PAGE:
DRF Luftrettung uses advanced invasive emergency techniques

Penetrating injuries of the thorax or upper abdomen, the so-called “cardiac box,” are an acute vital threat due to hemorrhage and pericardial tamponade. Therefore, on-site measures to secure vital signs are necessary. DRF Luftrettung has trained its entire medical team at the Mannheim, Germany, base at Heidelberg University Hospital in the application of advanced invasive emergency techniques; all emergency physicians and emergency paramedics (HEMS-TC) are able to apply the advanced invasive emergency techniques onsite. Further training at DRF Luftrettung’s bases in this area is planned.

The team of Christoph 53 is the first in Germany to be fully trained in the application of advanced invasive emergency techniques. DRF Luftrettung Photo

The use of invasive emergency techniques directly on site stabilizes pericardial tamponade before transport to the clinic and continues to help control fulminant bleeding. This helps to save lives. Together with partners such as Heidelberg University Hospital, DRF Luftrettung is therefore constantly working to establish state-of-the-art emergency response technology to save lives.

In addition to the INTECH seminars at the University of Heidelberg, which deal with chest drainage, cricothyrotomy and intraosseous access, participants of the INTECH seminar receive training in clamshell thoracotomy, pericardial puncture and REBOA (Resuscitative Endovascular Balloon Occlusion of the Aorta) Technique for stopping internal bleeding after accidents.

These techniques are relevant for injuries associated with high blood loss or pericardial tamponade. In addition to penetrating injuries in the thorax, severe bleeding in the abdomen or pelvic area can also be addressed. All emergency physicians and HEMS-TC of DRF Luftrettung’s Mannheim base have completed this seminar successfully. Thus, the crew of “Christoph 53,” an Airbus EC135, always ensures that such severely injured patients receive maximum optimal preclinical care.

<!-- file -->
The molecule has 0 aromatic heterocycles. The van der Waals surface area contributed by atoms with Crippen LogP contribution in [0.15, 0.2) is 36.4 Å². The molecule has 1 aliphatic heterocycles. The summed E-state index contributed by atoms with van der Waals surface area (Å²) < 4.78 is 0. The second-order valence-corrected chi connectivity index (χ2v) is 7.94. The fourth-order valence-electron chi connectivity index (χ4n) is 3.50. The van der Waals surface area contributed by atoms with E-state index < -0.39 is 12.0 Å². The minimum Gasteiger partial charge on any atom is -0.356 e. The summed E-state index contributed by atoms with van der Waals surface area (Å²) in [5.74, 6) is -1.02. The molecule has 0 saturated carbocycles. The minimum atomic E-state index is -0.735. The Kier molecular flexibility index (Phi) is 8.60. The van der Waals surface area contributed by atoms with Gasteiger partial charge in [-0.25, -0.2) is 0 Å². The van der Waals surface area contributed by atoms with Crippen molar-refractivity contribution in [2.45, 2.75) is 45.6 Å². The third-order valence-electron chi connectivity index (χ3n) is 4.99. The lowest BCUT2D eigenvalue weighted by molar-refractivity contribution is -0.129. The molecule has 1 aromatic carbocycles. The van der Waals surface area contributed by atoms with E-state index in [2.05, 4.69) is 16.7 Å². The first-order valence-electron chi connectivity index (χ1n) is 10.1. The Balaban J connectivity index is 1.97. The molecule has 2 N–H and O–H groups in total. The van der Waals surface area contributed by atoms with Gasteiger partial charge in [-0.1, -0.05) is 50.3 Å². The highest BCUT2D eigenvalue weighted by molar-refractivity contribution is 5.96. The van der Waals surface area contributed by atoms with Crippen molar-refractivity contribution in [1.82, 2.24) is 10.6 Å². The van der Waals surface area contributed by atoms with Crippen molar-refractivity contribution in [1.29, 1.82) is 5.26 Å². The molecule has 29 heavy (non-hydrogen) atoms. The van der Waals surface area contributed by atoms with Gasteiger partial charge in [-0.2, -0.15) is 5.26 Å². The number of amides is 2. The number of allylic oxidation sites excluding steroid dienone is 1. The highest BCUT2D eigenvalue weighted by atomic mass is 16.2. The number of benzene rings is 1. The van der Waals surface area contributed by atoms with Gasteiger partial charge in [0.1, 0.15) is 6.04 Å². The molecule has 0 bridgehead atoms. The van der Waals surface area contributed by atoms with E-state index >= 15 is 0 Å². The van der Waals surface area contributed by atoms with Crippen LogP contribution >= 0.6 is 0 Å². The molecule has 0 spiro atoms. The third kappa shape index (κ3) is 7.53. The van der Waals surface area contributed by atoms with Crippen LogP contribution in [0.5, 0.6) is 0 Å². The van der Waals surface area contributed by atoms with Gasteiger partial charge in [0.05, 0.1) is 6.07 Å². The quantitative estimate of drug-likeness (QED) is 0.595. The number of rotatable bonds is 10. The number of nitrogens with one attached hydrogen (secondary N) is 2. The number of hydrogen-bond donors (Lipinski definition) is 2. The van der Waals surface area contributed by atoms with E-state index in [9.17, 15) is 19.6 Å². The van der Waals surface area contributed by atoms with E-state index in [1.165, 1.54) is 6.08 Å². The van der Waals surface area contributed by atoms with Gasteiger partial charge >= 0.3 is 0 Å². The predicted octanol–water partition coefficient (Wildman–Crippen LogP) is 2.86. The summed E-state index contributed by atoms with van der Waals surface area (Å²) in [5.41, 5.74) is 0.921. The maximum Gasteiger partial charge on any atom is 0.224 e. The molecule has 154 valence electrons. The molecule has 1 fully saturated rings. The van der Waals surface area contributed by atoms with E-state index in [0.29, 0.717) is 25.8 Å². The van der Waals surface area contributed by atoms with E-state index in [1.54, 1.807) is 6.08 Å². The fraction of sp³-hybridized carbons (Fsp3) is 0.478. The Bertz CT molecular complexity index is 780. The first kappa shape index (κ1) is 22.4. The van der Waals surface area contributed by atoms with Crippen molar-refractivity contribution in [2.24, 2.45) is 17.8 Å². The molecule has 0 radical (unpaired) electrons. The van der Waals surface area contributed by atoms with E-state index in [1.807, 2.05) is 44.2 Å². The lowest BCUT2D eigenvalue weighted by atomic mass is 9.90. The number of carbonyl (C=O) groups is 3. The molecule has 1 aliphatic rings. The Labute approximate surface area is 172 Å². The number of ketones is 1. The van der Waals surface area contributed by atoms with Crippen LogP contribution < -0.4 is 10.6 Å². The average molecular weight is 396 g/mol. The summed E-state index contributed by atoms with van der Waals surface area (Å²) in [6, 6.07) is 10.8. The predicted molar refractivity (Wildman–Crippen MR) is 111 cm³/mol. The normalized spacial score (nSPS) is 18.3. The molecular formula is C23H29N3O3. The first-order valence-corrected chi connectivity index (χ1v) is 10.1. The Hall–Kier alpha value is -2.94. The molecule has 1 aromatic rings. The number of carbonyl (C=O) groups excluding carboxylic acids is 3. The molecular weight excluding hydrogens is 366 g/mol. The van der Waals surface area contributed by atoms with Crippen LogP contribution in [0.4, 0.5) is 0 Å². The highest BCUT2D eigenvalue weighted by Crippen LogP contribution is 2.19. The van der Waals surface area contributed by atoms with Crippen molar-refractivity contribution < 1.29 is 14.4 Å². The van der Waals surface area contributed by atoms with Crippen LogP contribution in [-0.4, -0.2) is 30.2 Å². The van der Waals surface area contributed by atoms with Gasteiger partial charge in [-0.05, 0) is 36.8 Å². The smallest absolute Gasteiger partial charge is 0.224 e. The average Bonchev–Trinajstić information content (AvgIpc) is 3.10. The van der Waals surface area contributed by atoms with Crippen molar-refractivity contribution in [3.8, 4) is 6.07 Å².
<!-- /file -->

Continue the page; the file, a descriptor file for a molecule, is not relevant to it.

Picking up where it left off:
“With the training of the Mannheim team, the DRF Luftrettung is taking an important step in the patient’s interest,” Dr. Marcus Rudolph, emergency physician and head of the medical continuing education and training of DRF Luftrettung. “Together with our partner, the Heidelberg University Hospital, we can increase the survival rates of patients with such injuries through advanced invasive emergency techniques.”

Together with its partners, DRF Luftrettung is constantly working to develop and establish new technologies that save lives. Since June, the DRF Luftrettung Academy has been offering a course in advanced invasive emergency techniques. There is also a cooperation in this area with the University Hospital in Hamburg-Eppendorf, department of forensic medicine. The expertise of the crews at DRF Luftrettung’s bases is to be supplemented step-by-step throughout Germany and the staff trained in the width.

“As a pioneer in this area, it is important to us that not only the people in the Mannheim region benefit from our knowledge and skills. In the medium and long term, our competences should benefit all patients in Germany,” said Dr. Jörg Braun, head of medicine at DRF Luftrettung.

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